As soon as we stepped out of the car, the birdsong was quite plentiful and separating the various songs and calls was giving me sensory overload! The trail entered a meadow that was teeming with Yellow Warblers, Tree Swallows, and both Baltimore and Orchard Orioles. The Orioles appeared to be having a bumper year here – we saw several juveniles that were yet to fully grow their field markings. I’m not sure which species of Oriole this is and nobody else I’ve asked is too sure, either. Send your answers on a postcard (if you’ll excuse the British idiom).

    Oriole (juvenile)

    After a loop around the meadow, the trail entered woodland where many birds were heard, but not too many seen due to the high canopy. There were many Warbling and Red-Eyed Vireos, Song Sparrows, Red-winged Blackbirds, Cedar Waxwings, Northern Cardinals and Common Grackles. One of the most exciting birds that we heard but were unable to see was a Chestnut-sided Warbler. A Pine Warbler was also heard. We looked out over the bay where there were gaps in the foliage and we saw around half-a-dozen Caspian Terns, lots of Ring-billed Gulls, and lots of Double-crested Cormorants – the latter two species being very common around Lake Ontario. Throughout the hike, we seemed to be followed by a Northern Flicker that we heard making its “laughing” call several times.

    Tree Swallow (juvenile)
    Royal Botanical Gardens

    The trail continued around the whole bay, including to the Botanical Gardens we were aiming for originally. However, because it was getting close to opening time over there, we decided to drive over – in case it became busy. We parked at a large Arboretum with a wide variety of trees that were all labelled with their Common Name, Taxonomic Name, and the name traditionally used by Indigenous peoples. There were educational signs throughout the trails that gave examples of some of the plants that were growing there, and how they were traditionally used by the Anishinaabe people.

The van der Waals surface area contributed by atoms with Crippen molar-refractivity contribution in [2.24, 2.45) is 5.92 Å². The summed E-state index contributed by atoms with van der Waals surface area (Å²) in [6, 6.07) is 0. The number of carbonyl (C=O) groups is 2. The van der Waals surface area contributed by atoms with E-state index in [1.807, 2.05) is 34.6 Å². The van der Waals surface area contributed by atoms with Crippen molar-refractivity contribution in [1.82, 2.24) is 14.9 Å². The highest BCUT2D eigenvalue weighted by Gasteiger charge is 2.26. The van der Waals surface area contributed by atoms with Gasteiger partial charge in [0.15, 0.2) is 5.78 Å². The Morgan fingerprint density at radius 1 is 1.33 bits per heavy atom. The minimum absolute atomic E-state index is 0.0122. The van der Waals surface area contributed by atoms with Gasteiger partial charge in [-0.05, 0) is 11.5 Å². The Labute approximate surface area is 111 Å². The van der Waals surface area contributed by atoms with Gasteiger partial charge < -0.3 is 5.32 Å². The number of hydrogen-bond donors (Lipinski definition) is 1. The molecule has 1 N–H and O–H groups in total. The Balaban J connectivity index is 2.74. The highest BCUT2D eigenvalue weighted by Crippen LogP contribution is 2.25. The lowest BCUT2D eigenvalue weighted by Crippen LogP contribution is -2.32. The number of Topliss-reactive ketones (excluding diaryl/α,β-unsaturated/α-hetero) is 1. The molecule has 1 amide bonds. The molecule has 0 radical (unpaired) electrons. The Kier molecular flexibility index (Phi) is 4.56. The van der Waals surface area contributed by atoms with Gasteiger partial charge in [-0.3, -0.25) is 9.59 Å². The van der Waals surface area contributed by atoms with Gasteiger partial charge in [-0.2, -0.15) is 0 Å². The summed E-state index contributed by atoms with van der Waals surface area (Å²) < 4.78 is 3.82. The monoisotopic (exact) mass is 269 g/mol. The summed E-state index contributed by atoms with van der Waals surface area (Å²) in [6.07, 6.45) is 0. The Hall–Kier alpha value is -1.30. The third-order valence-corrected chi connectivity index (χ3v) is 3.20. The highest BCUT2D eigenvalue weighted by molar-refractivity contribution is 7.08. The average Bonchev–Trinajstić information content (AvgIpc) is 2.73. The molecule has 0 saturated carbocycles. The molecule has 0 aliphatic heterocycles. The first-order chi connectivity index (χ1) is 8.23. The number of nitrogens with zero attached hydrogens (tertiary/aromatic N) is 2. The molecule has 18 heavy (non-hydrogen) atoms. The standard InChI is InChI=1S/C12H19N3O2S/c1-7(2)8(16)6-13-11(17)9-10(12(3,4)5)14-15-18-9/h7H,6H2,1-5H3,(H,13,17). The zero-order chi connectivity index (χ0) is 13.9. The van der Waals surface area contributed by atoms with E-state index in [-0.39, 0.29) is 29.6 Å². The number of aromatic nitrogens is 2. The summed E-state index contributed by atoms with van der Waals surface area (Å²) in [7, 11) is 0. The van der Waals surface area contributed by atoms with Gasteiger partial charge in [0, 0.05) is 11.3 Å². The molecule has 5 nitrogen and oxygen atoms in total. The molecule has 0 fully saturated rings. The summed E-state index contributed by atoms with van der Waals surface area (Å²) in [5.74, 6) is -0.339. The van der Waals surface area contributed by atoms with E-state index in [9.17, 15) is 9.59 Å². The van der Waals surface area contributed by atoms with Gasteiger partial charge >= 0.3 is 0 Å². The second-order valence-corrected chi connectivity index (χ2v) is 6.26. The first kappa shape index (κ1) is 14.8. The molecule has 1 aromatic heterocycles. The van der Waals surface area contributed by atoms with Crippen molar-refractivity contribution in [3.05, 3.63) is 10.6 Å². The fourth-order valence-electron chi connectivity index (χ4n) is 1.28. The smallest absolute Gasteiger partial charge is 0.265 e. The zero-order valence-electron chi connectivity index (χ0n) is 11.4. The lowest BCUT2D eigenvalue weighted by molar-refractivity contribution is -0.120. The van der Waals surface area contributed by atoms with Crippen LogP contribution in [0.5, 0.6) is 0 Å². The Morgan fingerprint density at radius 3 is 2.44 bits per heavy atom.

Once again, it was beginning to get frightfully hot. There were a ton of Eastern Chipmunks around that would suddenly squeak and tear across the trail ahead of us, but not much else – except out on the water. There were Mute Swans and an awful lot of Ring-billed Gulls and Double-crested Cormorants that seem to have claimed the small “Hickory Island” for use as a colony. Their scat is acidic and damages trees, so it can be problematic when they gather in large numbers, as you can see from the bare branches in the photo.

    Double-crested Cormorants

    Maybe it was the heat, but we saw areas along the trail that should have been attractive to wildlife but seemed to be missing examples of indicator species (animals such as some amphibians that indicate a healthy environment). We did come across one swampy area where we saw Northern Leopard Frogs and a couple of smaller/young Midland Painted Turtles.